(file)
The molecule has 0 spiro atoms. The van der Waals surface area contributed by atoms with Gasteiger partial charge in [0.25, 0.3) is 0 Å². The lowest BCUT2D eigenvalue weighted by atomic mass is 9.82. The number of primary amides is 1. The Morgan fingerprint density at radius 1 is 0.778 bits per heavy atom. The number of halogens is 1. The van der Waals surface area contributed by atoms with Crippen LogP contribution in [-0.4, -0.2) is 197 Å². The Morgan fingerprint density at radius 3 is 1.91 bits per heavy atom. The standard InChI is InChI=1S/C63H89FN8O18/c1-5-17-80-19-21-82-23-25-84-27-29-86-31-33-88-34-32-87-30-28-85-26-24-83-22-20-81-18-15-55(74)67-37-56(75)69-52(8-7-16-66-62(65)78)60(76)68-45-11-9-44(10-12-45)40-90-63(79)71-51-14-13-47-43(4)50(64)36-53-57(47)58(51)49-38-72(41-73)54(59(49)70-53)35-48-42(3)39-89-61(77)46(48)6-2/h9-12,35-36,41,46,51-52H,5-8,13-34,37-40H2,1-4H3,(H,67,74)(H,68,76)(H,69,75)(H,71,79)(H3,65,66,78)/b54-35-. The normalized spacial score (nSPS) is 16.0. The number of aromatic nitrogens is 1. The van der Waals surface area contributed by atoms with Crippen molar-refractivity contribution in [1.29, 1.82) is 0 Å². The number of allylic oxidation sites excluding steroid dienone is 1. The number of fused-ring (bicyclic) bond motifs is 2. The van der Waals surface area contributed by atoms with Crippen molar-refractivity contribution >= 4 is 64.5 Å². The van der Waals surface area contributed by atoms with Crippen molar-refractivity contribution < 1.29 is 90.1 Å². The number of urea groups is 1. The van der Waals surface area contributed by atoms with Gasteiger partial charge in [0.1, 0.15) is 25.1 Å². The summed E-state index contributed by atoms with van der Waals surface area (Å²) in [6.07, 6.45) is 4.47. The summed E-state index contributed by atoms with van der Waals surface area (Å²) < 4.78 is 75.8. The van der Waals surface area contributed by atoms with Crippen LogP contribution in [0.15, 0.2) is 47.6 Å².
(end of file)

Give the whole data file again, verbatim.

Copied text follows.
The molecule has 0 spiro atoms. The van der Waals surface area contributed by atoms with Gasteiger partial charge in [0.25, 0.3) is 0 Å². The lowest BCUT2D eigenvalue weighted by atomic mass is 9.82. The number of primary amides is 1. The Morgan fingerprint density at radius 1 is 0.778 bits per heavy atom. The number of halogens is 1. The van der Waals surface area contributed by atoms with Crippen LogP contribution in [-0.4, -0.2) is 197 Å². The Morgan fingerprint density at radius 3 is 1.91 bits per heavy atom. The standard InChI is InChI=1S/C63H89FN8O18/c1-5-17-80-19-21-82-23-25-84-27-29-86-31-33-88-34-32-87-30-28-85-26-24-83-22-20-81-18-15-55(74)67-37-56(75)69-52(8-7-16-66-62(65)78)60(76)68-45-11-9-44(10-12-45)40-90-63(79)71-51-14-13-47-43(4)50(64)36-53-57(47)58(51)49-38-72(41-73)54(59(49)70-53)35-48-42(3)39-89-61(77)46(48)6-2/h9-12,35-36,41,46,51-52H,5-8,13-34,37-40H2,1-4H3,(H,67,74)(H,68,76)(H,69,75)(H,71,79)(H3,65,66,78)/b54-35-. The normalized spacial score (nSPS) is 16.0. The number of aromatic nitrogens is 1. The van der Waals surface area contributed by atoms with Crippen molar-refractivity contribution in [1.29, 1.82) is 0 Å². The number of allylic oxidation sites excluding steroid dienone is 1. The number of fused-ring (bicyclic) bond motifs is 2. The van der Waals surface area contributed by atoms with Crippen molar-refractivity contribution >= 4 is 64.5 Å². The van der Waals surface area contributed by atoms with Crippen molar-refractivity contribution < 1.29 is 90.1 Å². The number of urea groups is 1. The van der Waals surface area contributed by atoms with Gasteiger partial charge in [0.1, 0.15) is 25.1 Å². The summed E-state index contributed by atoms with van der Waals surface area (Å²) in [6.07, 6.45) is 4.47. The summed E-state index contributed by atoms with van der Waals surface area (Å²) < 4.78 is 75.8. The van der Waals surface area contributed by atoms with Crippen LogP contribution in [0.15, 0.2) is 47.6 Å².